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Summer Internships: Theater major learns from the best at a Seattle Theatre Company

Summer Internships: Theater major learns from the best at a Seattle Theatre Company

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Peyton Noreen is leaning against a concrete wall with arms folded, a bright smile, and wearing a brown button up shirt with a paisley like pattern.

Image: Theater major Peyton Noreen ’23 learns from the best at a Seattle Theatre Company (photo courtesy of Peyton Noreen)

August 12, 2022
By Veronica Craker
Marketing & Communications

In high school, Peyton Noreen ’23 loved participating in theatre productions. Noreen’s passion for the stage wasn’t something they were ready to give up on when they enrolled at Pacific Lutheran University. It’s why they chose to major in theatre and why they’re spending the summer interning with the Taproot Theatre Company in Seattle.

“When I was going into college, it was a no-brainer for me because I just had such a strong interest in it,” Noreen said. “The theater industry is so vast that I was like, ‘Well, I don’t know what type of role I want to do, but it’s got to be theater.’ ”

We recently met with Noreen at the end of a long day teaching for the company’s summer camp program to discuss their internship experience. 

Why did you want to study theater at PLU?

I was thinking about going to a conservatory or another college, but when I came and visited, I really loved PLU’s student-produced season. That was something I hadn’t seen at other colleges, and there’s just a lot of opportunities for students to do things in the department.

How did you find your internship with Taproot?

I remembered that my advisor, Professor Amanda Sweger, did a sabbatical at Taproot, and they seemed like they produced really cool stuff there. I was delighted to find that their internship program is really robust and very supportive of interns, and it’s really rooted in the idea of introducing newer theater artists in training to theater practitioners who are already in the industry and have experience. There were two internships that I was looking at … the directing one and the teaching intern one, which is the one that I got. Both of them were really exciting to me, and they were also paid internships, so that was a big part of it too.

What was the application process like, and what do you believe helped you stand out and land the internship?

Peyton Noreen ‘23 during a dress Rehearsal of a student production "Late: A Cowboy Song", Wednesday, March 2, 2022, at PLU
Peyton Noreen ‘23 during a dress Rehearsal of a student production "Late: A Cowboy Song", Wednesday, March 2, 2022, at PLU. (PLU Photo/Matt Shaps)

I worked really hard on my resume and cover letter. I got a lot of help from someone at the Wild Hope Center and Alumni & Student Connections, working on my cover letter and resume and tailoring it to the internship I was applying for. It was great that I got so much help with that.

The theater industry is very much about who you know. Honestly, I feel like I probably got offered this internship because I have a really close relationship with Amanda, and she was able to give me a really good reference. But I won’t discredit myself that much because I think my cover letter, resume, and experiences matched up with the internship very well.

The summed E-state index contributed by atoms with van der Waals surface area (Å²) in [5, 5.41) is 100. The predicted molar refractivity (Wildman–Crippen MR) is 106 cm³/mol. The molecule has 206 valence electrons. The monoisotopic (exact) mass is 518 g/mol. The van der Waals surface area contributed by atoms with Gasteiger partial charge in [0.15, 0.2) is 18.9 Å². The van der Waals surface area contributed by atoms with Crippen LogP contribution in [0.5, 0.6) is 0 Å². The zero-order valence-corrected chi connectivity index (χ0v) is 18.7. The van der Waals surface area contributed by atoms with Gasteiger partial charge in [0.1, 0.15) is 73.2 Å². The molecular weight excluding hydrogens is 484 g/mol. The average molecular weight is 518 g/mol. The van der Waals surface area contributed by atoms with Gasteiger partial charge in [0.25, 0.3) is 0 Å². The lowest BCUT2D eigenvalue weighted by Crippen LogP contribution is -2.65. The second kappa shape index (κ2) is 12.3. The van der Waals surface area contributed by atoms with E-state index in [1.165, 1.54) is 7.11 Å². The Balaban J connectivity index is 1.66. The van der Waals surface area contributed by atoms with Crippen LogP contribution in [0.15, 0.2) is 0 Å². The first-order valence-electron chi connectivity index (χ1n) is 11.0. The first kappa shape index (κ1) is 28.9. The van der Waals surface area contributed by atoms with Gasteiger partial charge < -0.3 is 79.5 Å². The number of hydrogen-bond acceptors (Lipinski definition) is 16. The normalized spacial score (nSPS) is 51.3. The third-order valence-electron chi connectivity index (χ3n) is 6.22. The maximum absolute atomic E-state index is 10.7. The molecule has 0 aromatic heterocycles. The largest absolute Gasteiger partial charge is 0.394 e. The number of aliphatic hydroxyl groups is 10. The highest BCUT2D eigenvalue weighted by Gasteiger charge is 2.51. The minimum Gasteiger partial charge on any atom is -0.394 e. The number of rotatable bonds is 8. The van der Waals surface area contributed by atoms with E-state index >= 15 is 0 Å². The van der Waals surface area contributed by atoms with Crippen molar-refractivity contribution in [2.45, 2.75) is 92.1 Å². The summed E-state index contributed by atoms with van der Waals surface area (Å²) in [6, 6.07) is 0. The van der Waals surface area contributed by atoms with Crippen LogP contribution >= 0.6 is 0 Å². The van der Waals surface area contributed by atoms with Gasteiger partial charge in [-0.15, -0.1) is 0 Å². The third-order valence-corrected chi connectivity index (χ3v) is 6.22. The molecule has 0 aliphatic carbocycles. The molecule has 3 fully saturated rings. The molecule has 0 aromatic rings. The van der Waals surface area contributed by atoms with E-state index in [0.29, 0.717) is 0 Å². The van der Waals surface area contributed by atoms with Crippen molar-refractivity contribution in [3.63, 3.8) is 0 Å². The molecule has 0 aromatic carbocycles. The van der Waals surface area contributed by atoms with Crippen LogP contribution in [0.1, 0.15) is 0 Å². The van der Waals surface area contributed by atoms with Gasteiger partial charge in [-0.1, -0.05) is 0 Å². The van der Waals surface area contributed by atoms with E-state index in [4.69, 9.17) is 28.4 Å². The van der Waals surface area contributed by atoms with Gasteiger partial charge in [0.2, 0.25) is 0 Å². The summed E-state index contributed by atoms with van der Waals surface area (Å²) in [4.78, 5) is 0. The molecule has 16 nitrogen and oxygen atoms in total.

Tell me about your internship; what is it you are doing with Taproot?

I got offered the teaching internship, and what I’m doing for that is helping Taproot’s resident teaching artists run their summer camp programs. I’m basically a camp counselor, but it’s a little more fun because I’m teaching something I’m really passionate about. A lot of the kids I’ve had so far want to be there, and they want to do theatre, and they want to have fun and play and use their imaginations. It’s really fun to see.

The other aspect of the internship is that I teach a different topic every week. So, in my first week, I taught imagination, teamwork, and collaboration skills to kindergarten through third graders. And then last week, I was teaching improv to fourth through sixth graders. Then this week, I’m working with 13 through 16-year-olds, just giving them a feast, a cornucopia of different theater styles that they can get into and use in their acting. It’s a lot of fun to do all those different things.

Is there anything about your internship that you are enjoying the most?  

I love hearing the silly stuff that kids say because it’s fun to hear them use their imagination unapologetically and to praise them for that. My other favorite thing about this internship is working with the teaching artists and getting to pick their brains about what they do in the theater industry, how they got where they are, and the advice they have for me.

I was lucky to work with the same teaching artist two weeks in a row. We got to talk extensively about what works and what doesn’t for these different age groups. I feel like I got a lot of really helpful tools from him and valuable perspectives.

How do you see this experience benefiting you once you graduate?

I think the valuable thing I’m getting from this internship is experience. Now that I’ve done this, I have more of a resume that I could tailor toward teaching if I wanted to do that somewhere else. The internship program they have at Taprootis tailored toward letting the interns get to know what working in a professional theater company would be like and what sort of things people do in those companies. I feel so honored to be working with a well-established and well-known company in the Seattle theatre community. I enjoyed hearing all of these wonderful artists and professionals talk about the theater process and how it looks in the professional world.